Here’s What You Should You Consider About Job Interviews


Your well-structured resume impressed your potential employer and got you an interview. That’s great news! Today’s tip is the next step – the interview. Now, let’s make sure you maximize your opportunity. 

Be Prepared

Although the resume is an extremely important element in the job search process, it will only get you as far as the interview. From then on, it’s just you and the interviewer. And no matter how good you look on paper, you will have to look just as good in person. And you will never look as good as you would like unless you’ve prepared. This preparatory phase is well worth the time and effort invested in it, because a lot of your preliminary research can be used every time you go to an interview. Depending on the position and company, you may only have to make small additions.

What’s The Point of The Interview?

The interview is a two-way evaluation process, so it’s important to approach the interview with a focused mind. The interviewer will try and decide whether you are fit for the job and the organization and you are evaluating the interviewer, making sure the company is a good fit for you. You are in a position to decide whether you want to work for this company or not.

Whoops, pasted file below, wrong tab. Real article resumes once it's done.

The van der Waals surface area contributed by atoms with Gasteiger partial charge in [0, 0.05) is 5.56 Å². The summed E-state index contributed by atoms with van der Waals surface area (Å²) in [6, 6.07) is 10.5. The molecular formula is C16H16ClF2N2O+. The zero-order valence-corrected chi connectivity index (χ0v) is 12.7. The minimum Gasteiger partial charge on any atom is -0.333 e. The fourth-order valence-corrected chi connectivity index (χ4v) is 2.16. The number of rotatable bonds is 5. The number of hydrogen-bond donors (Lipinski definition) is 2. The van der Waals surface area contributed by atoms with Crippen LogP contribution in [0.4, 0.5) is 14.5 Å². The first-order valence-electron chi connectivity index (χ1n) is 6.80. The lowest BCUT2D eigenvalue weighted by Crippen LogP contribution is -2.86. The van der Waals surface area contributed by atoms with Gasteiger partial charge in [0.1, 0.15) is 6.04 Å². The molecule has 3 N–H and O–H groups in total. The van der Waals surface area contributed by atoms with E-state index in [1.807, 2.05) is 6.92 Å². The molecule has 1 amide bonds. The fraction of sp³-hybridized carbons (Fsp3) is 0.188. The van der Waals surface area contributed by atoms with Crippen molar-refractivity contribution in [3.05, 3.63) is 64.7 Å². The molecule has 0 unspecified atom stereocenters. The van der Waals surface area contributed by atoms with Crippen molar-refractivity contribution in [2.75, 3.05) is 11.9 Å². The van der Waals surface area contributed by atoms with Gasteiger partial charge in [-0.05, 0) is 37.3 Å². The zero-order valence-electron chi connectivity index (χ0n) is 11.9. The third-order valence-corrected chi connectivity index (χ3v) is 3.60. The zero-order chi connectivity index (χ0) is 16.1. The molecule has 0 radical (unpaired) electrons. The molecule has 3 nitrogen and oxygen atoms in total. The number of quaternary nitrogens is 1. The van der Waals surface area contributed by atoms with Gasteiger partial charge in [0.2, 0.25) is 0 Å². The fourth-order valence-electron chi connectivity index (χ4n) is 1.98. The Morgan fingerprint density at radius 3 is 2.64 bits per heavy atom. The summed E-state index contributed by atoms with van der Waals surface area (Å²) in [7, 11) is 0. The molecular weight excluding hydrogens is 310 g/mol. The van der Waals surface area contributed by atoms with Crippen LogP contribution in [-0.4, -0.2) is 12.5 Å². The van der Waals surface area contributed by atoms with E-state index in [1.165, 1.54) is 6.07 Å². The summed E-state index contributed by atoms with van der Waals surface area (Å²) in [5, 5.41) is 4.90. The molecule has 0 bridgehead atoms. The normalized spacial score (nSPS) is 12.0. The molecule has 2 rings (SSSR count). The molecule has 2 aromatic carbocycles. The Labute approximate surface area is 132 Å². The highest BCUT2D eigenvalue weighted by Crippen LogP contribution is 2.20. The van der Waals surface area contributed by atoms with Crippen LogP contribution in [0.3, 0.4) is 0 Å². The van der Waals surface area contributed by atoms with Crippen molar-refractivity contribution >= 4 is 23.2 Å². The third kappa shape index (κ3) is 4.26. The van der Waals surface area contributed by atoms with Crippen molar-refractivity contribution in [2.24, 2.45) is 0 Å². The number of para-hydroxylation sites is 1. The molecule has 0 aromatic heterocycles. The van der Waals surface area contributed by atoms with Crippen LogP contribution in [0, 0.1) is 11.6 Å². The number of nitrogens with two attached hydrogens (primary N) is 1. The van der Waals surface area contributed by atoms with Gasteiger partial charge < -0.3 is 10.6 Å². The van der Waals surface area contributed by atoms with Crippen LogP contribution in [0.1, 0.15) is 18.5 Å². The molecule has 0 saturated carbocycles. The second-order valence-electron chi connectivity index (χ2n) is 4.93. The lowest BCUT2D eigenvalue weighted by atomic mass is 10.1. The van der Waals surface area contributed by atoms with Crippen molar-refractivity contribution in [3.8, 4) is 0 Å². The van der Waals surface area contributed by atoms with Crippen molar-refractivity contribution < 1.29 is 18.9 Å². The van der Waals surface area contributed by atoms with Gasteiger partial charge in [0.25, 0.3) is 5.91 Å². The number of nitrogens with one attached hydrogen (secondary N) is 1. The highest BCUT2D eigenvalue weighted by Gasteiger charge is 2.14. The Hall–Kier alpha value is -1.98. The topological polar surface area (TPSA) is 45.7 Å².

So how will you make this decision?

Just like the interviewer will make her decision for you, you should also observe, analyze, and ask questions. This means you have more prep work to do. Let’s look at some of the different styles of interviews under which this evaluation process takes place.

Interview Styles